This line of argument makes the same basic mistake as the debtors' position: it supposes that contracts and state law are irrelevant unless specifically implemented by the Bankruptcy Code. Butner holds that the presumption runs the other way: rights under state law count in bankruptcy unless the Code says otherwise. Creditors don't need §506 to create, allow, or recognize security interests, which rest on contracts (and the UCC) rather than federal law. Section 502 tells bankruptcy courts to allow claims that stem from contractual debts; nothing in §502 disfavors or curtails secured claims. Limitations, if any, depend on §506, which the hanging paragraph makes inapplicable to purchase-money interests in personal motor vehicles granted during the 910 days preceding bankruptcy (and in other assets during the year before bankruptcy). Both the debtors and the amicus curiae observe that many decisions, of which United States v. Ron Pair Enterprises, Inc., 489 U.S. 235, 238-39 (1989), is a good example, state that §506 governs the treatment of secured claims in bankruptcy. No one doubts this, but the question at hand is what happens when §506 does not apply. The fallback under Butner is the parties' contract (to the extent the deal is enforceable under state law), rather than non-recourse secured debt (the Wrights' position) or no security interest (the amicus curiae's position). And there is no debate about how the parties' contract works: the secured lender is entitled to an (unsecured) deficiency judgment for the difference between the value of the collateral and the balance on the loan. By surrendering the car, debtors gave their creditor the full market value of the collateral. Any shortfall must be treated as an unsecured debt. It need not be paid in full, any more than the Wrights' other unsecured debts, but it can't be written off in toto while other unsecured creditors are paid some fraction of their entitlements. AFFIRMED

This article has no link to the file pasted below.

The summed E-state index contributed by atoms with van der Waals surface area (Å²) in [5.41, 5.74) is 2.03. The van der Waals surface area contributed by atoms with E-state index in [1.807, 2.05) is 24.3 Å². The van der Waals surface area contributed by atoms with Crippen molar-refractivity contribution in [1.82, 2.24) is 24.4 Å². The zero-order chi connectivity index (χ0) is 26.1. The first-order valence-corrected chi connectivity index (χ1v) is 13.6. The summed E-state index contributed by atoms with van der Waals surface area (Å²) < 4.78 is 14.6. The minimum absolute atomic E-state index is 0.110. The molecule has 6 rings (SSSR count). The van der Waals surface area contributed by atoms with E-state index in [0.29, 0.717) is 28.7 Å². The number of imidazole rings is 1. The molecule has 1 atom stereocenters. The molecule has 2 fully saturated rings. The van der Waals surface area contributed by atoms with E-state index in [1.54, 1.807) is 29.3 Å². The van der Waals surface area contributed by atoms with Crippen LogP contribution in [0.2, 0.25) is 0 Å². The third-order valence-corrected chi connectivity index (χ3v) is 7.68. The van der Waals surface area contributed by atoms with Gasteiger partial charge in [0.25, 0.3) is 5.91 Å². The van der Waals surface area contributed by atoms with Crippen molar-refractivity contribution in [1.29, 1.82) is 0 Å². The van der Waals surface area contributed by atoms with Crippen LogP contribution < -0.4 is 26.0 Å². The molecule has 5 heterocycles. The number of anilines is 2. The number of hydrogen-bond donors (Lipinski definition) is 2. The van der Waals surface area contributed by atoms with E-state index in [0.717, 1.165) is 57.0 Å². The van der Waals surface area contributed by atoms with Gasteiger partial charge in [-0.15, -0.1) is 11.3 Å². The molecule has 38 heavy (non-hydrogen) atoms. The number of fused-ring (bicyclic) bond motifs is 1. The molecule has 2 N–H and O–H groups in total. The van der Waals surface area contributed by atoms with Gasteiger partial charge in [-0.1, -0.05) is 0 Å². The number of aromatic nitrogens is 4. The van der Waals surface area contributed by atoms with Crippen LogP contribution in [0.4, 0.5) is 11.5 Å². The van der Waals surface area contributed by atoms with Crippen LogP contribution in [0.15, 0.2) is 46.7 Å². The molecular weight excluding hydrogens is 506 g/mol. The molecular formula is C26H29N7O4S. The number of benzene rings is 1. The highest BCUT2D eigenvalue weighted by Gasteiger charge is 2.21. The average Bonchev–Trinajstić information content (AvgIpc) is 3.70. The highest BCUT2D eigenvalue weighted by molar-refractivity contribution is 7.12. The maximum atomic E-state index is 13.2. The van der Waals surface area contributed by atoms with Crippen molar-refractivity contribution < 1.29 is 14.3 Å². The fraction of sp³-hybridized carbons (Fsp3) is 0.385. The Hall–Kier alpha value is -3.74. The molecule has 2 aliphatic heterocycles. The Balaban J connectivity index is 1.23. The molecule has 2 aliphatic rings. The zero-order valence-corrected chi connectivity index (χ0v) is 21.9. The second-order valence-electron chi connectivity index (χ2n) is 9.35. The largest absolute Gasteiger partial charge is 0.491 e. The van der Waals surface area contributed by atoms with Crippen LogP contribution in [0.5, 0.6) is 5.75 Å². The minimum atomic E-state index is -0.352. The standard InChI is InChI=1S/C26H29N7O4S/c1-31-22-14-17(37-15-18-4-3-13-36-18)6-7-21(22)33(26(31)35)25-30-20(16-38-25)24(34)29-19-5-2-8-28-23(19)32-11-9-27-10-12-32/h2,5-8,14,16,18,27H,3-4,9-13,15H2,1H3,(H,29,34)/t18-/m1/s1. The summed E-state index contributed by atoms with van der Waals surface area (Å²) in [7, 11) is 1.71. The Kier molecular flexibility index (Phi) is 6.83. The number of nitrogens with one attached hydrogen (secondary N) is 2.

8 A true Copy: Teste:
________________________________ Clerk of the United States Court of Appeals for the Seventh Circuit